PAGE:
The great retreat of Jakobshaevn Isbrae in Greenland, via GRID-Arendal

We live in a changing world – we clearly have the power to disrupt it for the worse, but that also means we have the ability to shape it for the better.

Categories: Arctic, Ice and snow

Cloud chamber demonstration

September 27, 2011 Leave a comment

This is just too cool to pass up.

Despite it being common knowledge in the scientific community, many people don’t know that there is radioactive decay going on all around them – and it’s perfectly safe. Background radiation comes from many natural sources, including the radioactive potassium-40 in the bananas you eat.

Radioactivity has three common “flavors”, though there are a number of other decay processes. Alpha decay occurs when an atom expels a helium 2+ atom and decays to a lighter element, beta decay is the release of an electron, and gamma radiation is the release of a highly energetic photon. Alpha particles can be blocked by a piece of paper, while gamma radiation is only attenuated by a slab of lead. Luckily, background radiation tends to be mostly of the alpha variety.

In the video below, a cloud chamber is used to detect background radiation, as well as to illustrate the radioactivity of Americium and radon gas.

A cloud chamber is a sealed container which usually contains supersatured alcohol. Supersaturation means that the relative humidity of the vapor is greater than 100%. While this seems impossible, it’s in fact a common occurrence in clouds (you can get supersaturations in excess of a few percent in the vigorous updrafts of a thunderstorm). Water cannot spontaneously condense without the aid of a condensation nucleus – a particle like sodium chloride, for example – due to the energy requirements necessary to overcome surface tension, among other things. If you supersaturate a chamber of water and then inject condensation nuclei, a cloud will form instantly.

A cloud chamber operates on a similar principle. Without condensation nuclei in the isolated chamber, you can reach high supersaturations without producing condensation droplets. As an atom undergoes radioactive decay, the radiation ionizes the supersatured vapor. These ions act as condensation nuclei and essentially trace the path of the emitted particle through the chamber with little cloud streaks.

Very cool.

Categories: Uncategorized

Defending Science, Part 1

September 5, 2011 Leave a comment

As scientists, it’s our job to pose important questions, investigate them thoroughly, and analyze them honestly. But I don’t believe it’s enough to let the fruits of our discovery lay fallow in a journal, hoping to be picked up by the media  – which they won’t, unless they can be twisted into headlines that run counter to the evidence-based narrative, facts be damned.

This latest scandal involving a paper coauthored by Dr. Roy Spencer, of UAH satellite infamy*, is a textbook example of how dysfunctional our media have become and the state of the “controversy” in climate science. For those who are out of the loop, courtesy of Prof. Michael Ashley via Prof. Scott Mandia’s blog:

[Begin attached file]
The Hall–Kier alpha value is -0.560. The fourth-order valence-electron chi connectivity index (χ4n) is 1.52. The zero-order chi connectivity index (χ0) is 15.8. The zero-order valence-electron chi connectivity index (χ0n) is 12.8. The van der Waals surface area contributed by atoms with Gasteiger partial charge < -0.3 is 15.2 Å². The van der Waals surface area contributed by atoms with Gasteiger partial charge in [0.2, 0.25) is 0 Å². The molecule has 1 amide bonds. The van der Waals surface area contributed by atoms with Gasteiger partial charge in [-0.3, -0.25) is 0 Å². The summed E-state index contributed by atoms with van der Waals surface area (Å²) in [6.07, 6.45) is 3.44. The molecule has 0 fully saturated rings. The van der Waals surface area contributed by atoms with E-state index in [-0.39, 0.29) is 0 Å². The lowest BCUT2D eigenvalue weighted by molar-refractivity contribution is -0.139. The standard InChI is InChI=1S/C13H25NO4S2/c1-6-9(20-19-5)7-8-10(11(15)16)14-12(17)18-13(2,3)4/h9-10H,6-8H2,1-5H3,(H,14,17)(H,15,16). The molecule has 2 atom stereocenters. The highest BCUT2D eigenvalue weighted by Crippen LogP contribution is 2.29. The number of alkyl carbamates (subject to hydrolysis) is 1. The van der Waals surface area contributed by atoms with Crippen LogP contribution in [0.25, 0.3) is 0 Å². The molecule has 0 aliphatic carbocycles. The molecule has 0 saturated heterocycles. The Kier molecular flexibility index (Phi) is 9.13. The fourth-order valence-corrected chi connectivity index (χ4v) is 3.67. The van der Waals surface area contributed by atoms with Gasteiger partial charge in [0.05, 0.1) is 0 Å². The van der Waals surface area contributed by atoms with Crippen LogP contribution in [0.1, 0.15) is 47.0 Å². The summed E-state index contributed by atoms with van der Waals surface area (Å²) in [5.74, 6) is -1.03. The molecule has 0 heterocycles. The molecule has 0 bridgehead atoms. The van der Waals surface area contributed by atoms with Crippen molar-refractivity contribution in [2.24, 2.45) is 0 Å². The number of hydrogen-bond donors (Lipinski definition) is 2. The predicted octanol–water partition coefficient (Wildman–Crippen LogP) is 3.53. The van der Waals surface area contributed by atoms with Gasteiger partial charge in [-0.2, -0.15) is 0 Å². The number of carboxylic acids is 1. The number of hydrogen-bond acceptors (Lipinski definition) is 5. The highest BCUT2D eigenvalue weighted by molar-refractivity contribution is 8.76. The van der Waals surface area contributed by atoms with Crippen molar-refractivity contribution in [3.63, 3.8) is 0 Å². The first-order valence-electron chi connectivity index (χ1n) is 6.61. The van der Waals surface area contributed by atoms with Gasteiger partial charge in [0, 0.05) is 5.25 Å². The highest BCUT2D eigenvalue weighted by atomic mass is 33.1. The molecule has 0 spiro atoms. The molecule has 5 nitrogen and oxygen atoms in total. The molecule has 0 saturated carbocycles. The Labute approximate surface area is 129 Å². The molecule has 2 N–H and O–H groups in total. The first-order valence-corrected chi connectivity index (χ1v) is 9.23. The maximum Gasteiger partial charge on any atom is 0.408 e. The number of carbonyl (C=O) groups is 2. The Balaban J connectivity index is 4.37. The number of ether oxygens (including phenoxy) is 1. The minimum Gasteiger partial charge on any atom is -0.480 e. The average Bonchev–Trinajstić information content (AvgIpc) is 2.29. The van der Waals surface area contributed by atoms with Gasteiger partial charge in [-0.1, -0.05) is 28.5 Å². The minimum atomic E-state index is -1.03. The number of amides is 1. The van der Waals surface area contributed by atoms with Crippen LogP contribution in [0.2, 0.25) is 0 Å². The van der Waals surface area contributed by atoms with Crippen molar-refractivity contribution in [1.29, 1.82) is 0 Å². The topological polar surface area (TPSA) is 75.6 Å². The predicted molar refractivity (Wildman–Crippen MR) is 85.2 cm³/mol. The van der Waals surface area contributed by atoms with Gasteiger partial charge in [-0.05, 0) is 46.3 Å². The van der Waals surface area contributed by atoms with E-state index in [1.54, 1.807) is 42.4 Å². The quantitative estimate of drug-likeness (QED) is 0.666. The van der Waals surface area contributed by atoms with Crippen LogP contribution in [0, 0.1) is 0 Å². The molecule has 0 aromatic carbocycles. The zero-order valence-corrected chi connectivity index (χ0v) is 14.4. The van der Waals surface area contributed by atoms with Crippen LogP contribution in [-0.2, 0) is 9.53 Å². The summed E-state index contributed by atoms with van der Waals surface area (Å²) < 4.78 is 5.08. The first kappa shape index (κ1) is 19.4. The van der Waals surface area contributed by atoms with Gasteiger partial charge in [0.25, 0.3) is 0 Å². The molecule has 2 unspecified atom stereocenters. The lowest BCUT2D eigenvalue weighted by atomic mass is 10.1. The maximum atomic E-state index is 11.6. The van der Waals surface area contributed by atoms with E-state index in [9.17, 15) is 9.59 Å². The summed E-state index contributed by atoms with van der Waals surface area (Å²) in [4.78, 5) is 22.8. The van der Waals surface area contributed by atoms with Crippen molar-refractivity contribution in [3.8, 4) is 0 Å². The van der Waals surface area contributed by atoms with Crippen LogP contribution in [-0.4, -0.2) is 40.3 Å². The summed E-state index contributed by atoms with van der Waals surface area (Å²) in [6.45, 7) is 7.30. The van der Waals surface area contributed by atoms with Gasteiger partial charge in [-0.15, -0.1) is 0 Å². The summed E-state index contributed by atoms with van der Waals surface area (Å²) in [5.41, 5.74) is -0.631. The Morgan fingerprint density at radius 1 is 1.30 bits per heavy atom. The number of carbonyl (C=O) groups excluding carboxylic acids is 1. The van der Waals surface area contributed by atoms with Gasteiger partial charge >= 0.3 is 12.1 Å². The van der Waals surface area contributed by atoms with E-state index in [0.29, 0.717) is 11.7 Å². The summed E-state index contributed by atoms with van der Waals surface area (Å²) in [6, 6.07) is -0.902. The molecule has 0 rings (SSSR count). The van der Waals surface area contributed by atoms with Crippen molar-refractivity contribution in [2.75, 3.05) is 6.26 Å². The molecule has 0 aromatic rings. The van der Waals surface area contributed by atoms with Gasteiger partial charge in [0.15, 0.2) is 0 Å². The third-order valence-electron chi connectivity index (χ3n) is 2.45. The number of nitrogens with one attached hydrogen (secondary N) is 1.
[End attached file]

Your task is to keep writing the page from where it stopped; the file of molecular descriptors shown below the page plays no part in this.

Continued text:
Have Spencer & Braswell found a significant difference between observations and the IPCC models?

No. Their article contains a number of errors that have since been identified by climate scientists. These errors range from the trivial (using the wrong units for the radiative flux anomaly), to the serious (treating clouds as the cause of climate change, rather than resulting from day-to-day weather; comparing a 10 year observational period with a 100 year model period and not allowing for the spread in model outputs).

Within three days of the publication of Spencer & Braswell 2011, two climate scientists (Kevin Trenberth & John Fasullo) repeated the analysis and showed that the IPCC models are in agreement with the observations, thus refuting Spencer & Braswell’s claims. An independent analysis by Andrew Dessler also confirms the Trenberth & Fasullo result.

Furthermore, Trenberth and Fasullo showed that the better-performing IPCC models were distinguished by their ability to track the El Niño-Southern Oscillation, not by their climate sensitivity as claimed by Spencer & Braswell.

In other words, there is no evidence from the 10 years of satellite data that forecasts of global warming are too high. There are additional problems with the article, but these new analyses are sufficient to invalidate the conclusions made by Spencer & Braswell.

This paper was published in Remote Sensing, a journal primarily for geographers that does not deal in climate or atmospheric science. You may ask yourself – why would someone with a climate science paper choose a non-climate science journal? Because, as Kevin Trenberth points out at RealClimate, it would probably not even make it to peer review. Solution: choose a journal with little or no expertise in the subject and hope it gets published.

It does, and the right-wing media feeding frenzy commences.

Christian Post: Scientist Says His Study May Disprove Global Warming

Fox Nation: New NASA Data Blow Gaping Hole in Global Warming Alarmism

Investor's Business Daily: Junk Science Unravels Does NASA Data Show Global Warming Lost in Space?